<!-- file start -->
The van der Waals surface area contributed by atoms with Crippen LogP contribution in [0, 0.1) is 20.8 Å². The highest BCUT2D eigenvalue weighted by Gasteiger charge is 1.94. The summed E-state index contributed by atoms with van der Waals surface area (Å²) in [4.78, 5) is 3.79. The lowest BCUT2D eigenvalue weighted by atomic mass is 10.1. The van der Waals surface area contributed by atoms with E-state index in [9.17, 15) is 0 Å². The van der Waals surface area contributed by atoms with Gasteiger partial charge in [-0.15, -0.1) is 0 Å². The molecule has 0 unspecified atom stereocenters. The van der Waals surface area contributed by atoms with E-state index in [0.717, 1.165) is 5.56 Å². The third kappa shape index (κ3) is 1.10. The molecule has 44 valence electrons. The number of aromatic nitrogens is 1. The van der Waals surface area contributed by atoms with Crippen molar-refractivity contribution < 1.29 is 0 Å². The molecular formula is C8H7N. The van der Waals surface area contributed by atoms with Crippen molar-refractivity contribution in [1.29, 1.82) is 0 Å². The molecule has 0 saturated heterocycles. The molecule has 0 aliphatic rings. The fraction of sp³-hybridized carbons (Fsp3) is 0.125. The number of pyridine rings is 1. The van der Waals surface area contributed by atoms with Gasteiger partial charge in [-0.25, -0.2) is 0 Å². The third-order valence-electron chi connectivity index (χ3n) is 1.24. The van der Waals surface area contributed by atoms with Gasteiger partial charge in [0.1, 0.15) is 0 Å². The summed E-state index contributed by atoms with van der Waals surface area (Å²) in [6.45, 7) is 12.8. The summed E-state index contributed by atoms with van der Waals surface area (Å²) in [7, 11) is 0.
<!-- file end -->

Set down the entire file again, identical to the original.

The van der Waals surface area contributed by atoms with Crippen LogP contribution in [0, 0.1) is 20.8 Å². The highest BCUT2D eigenvalue weighted by Gasteiger charge is 1.94. The summed E-state index contributed by atoms with van der Waals surface area (Å²) in [4.78, 5) is 3.79. The lowest BCUT2D eigenvalue weighted by atomic mass is 10.1. The van der Waals surface area contributed by atoms with E-state index in [9.17, 15) is 0 Å². The van der Waals surface area contributed by atoms with Gasteiger partial charge in [-0.15, -0.1) is 0 Å². The molecule has 0 unspecified atom stereocenters. The van der Waals surface area contributed by atoms with E-state index in [0.717, 1.165) is 5.56 Å². The third kappa shape index (κ3) is 1.10. The molecule has 44 valence electrons. The number of aromatic nitrogens is 1. The van der Waals surface area contributed by atoms with Crippen molar-refractivity contribution < 1.29 is 0 Å². The molecular formula is C8H7N. The van der Waals surface area contributed by atoms with Crippen molar-refractivity contribution in [1.29, 1.82) is 0 Å². The molecule has 0 saturated heterocycles. The molecule has 0 aliphatic rings. The fraction of sp³-hybridized carbons (Fsp3) is 0.125. The number of pyridine rings is 1. The van der Waals surface area contributed by atoms with Gasteiger partial charge in [-0.25, -0.2) is 0 Å². The third-order valence-electron chi connectivity index (χ3n) is 1.24. The van der Waals surface area contributed by atoms with Gasteiger partial charge in [0.1, 0.15) is 0 Å². The summed E-state index contributed by atoms with van der Waals surface area (Å²) in [6.45, 7) is 12.8. The summed E-state index contributed by atoms with van der Waals surface area (Å²) in [7, 11) is 0.